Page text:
…insists Nigeria worst place to give birth
Co-chair of the Bill & Melinda Gates Foundation, Mr Bill Gates, has faulted the focus of the Federal Government’s Economic Recovery and Growth Plan (ERGP). Speaking at the special session of the National Economic Council (NEC) meeting presided over by Vice President Yemi Osinbajo at the presidential villa, Abuja, Gates said there was an urgent need for the Federal Government to take a second look at the National Economic Plan in terms of its priorities for human capacity development.
The philanthropist said the ERGP, which must reflect the people’s needs, should also prioritize human capital development over the physical capital as it is designed currently. He told the Nigerian government that “to anchor the economy over the long term, investment in infrastructure and competitiveness must go hand in hand with investments in people. “People without roads, ports and factories can’t flourish. And roads, ports and factories without skilled workers to build and manage them can’t sustain an economy,” Gates added.
He said that if the current education and health trends continue and the government spends the same amount with same results, there will be per capita Gross Domestic Product (GDP) flat lines with economic growth just barely keeping up with population growth. Gates disclosed that his organisation’s total financial interventions in Nigeria have risen to $1.6 billion.
The funds are committed to addressing issues of improved primary healthcare systems, agriculture, financial inclusion and routine immunization, among others. Gates noted that the foundation was eager to support Nigeria further in assisting the country to become a global economic powerhouse that will provide the opportunity for all citizens. According to him, although Nigeria was approaching an upper middle-income status like Brazil, China and Mexico, there was the need for all its citizens to thrive in maximizing the huge potentials of the country.
He lamented that it was unfortunate that Nigeria is one of the most dangerous places in the world to give birth and has the fourth-worst maternal mortality rate ahead of Sierra Leone, Central Africa and Chad. Osinbajo, in his response, reiterated that high oil prices and economic growth of previous years did not translate into a better life for most Nigerians because grand corruption prevented investments in healthcare, education and infrastructure. “We have to put Nigeria’s money to work for Nigerians, doing the most with the least.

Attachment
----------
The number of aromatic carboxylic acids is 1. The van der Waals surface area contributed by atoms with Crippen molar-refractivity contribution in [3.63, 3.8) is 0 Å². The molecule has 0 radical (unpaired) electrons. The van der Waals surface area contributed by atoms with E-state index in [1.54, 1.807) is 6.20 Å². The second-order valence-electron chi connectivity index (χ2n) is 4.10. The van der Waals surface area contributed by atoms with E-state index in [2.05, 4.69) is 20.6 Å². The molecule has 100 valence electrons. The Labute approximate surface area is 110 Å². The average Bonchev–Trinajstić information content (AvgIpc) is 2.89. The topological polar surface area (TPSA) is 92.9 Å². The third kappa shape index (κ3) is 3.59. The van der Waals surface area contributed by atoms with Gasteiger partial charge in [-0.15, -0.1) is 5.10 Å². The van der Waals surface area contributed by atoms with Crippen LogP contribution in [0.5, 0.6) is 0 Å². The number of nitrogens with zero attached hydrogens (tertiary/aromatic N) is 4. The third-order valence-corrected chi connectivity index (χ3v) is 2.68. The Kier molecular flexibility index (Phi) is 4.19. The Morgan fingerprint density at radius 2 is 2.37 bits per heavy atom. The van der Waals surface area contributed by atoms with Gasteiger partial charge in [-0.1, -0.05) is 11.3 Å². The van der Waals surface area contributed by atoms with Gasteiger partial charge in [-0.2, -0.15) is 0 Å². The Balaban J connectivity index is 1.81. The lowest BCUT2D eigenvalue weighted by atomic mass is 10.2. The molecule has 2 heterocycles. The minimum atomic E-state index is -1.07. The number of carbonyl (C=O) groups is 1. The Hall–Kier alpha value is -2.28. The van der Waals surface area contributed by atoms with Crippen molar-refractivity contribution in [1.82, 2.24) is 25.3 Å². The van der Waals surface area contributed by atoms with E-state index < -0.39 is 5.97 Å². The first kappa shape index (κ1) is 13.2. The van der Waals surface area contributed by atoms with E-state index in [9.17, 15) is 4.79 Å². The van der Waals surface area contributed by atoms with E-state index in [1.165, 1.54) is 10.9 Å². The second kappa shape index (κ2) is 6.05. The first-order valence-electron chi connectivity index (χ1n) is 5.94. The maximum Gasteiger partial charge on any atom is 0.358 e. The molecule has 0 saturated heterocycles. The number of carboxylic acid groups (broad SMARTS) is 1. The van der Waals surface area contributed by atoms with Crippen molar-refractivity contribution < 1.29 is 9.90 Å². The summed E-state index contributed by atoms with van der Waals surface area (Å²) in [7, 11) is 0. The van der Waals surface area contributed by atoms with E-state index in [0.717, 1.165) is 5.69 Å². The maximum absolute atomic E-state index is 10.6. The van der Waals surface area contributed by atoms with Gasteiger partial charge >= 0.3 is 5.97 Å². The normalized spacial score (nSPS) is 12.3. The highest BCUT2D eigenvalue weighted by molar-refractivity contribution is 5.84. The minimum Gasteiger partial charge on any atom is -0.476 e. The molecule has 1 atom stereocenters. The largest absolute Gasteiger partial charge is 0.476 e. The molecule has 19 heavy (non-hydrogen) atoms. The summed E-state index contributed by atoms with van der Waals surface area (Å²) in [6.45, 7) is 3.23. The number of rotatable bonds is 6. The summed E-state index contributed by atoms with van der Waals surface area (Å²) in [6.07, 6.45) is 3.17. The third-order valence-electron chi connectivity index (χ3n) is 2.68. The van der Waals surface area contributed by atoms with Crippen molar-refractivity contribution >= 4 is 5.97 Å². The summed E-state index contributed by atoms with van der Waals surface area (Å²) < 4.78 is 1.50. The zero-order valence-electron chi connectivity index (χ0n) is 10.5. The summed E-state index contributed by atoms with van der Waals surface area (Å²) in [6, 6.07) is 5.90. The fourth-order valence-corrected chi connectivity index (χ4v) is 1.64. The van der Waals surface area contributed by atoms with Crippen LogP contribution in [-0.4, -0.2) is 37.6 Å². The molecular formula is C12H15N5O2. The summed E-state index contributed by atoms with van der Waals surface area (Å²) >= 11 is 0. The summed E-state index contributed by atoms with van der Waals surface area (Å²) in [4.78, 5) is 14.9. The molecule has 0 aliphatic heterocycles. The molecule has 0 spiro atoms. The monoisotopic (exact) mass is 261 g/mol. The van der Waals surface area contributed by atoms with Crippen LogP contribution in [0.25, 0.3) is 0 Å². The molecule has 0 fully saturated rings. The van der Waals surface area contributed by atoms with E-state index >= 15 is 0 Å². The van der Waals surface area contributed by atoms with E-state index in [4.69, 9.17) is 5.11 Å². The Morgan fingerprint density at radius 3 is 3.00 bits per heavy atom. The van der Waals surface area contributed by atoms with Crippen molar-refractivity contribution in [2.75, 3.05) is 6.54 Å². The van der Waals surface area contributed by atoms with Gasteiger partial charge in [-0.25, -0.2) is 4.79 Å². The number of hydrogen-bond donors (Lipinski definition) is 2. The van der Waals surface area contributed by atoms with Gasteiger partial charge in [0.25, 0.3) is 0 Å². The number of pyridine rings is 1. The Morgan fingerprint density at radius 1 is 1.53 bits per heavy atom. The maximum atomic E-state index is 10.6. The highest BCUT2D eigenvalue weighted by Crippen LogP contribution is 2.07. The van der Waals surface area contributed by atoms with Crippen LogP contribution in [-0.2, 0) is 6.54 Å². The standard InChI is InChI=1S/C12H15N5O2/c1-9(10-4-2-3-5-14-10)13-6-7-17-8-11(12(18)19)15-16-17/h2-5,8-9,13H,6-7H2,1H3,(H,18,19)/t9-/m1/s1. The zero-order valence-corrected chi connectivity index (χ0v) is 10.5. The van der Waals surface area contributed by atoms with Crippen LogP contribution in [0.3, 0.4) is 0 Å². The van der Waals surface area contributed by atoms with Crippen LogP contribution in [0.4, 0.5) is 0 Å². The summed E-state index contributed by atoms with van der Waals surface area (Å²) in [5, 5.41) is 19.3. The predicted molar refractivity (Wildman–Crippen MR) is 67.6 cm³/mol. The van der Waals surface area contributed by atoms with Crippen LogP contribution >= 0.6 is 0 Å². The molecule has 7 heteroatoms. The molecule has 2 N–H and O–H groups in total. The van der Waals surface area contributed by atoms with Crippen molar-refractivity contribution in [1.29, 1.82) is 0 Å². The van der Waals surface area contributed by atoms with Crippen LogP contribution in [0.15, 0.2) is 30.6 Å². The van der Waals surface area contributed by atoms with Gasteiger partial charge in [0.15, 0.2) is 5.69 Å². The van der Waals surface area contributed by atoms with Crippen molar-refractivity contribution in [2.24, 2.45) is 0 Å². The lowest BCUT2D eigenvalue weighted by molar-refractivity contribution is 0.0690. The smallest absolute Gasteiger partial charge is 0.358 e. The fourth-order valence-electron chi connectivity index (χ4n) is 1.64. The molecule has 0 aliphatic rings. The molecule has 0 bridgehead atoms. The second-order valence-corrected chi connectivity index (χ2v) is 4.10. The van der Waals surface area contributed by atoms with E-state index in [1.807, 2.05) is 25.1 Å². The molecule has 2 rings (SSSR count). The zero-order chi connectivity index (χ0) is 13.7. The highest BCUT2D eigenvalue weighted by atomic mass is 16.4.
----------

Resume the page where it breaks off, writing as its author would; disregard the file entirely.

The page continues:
And we have stayed true to that vision, even as oil prices went into free fall, we ramped up investments in infrastructure, as well as our social spending,” he said. The vice-president said that the administration was prepared to take the challenges which Dangote Foundation, as well as Bill and Melinda Gates Foundation, had outlined head-on. He noted that Nigeria has strong economic growth and development ambitions, encapsulated in her ERGP, launched in 2017 but all of those lofty ambitions can only be achieved through the determined application of human skill and effort.
“And for that effort to be meaningful and productive, it has to come from people who are healthy, educated, and who are, and feel empowered. “It is this realisation that has helped ensure that one of the primary planks of the ERGP is ‘Investing in our people’. And it is for this reason that we are expanding the reach and quality of our healthcare, through the National Health Insurance Scheme (NHIS); and working to guarantee basic education for all persons, whilst also upgrading and modernising the quality of secondary and post-secondary education.
“And because this is the 21st century, we know that is also important to ensure that our young people are being prepared for the economies of the future, not the past. This means that STEM education is critical and that technology must lie at the heart of our educational offerings,” Osinbajo said. In an interview with State House Correspondents, Governor Nasir el-Rufai of Kaduna State insisted that it was not the question of adjusting the ERGP, but the budgeting system with priorities set our clearly to address human capital development issues.
He explained what Bill Gates and Dangote told NEC members was that government at all levels also need to do more. El-Rufai said that yesterday’s NEC meeting was the most import since the government of President Muhammadu Buhari came into power.
NEC, he said, has been focusing on the provision of electricity, roads and others without priority for human capital development. “There is something more important than physical infrastructure like roads, water, electricity which is investing in the people,” he added. According to El-Rufai, Nigeria’s investment in education is far below which is not appropriate.
Chairman of Dangote Group, Aliko Dangote, told the NEC that there was the need for the private sector companies in Nigeria to set aside one percent of their annual profit to support primary healthcare development and other critical projects that will grow the economy.
He said: “Since the rebasing of the economy, Nigeria is no longer seen as a highly poor country. “Nigeria is going to be 411 million people by 2050. Today, more than half of our population is very young and we try to educate them by ensuring that they are healthy,” he added. (New Telegraph)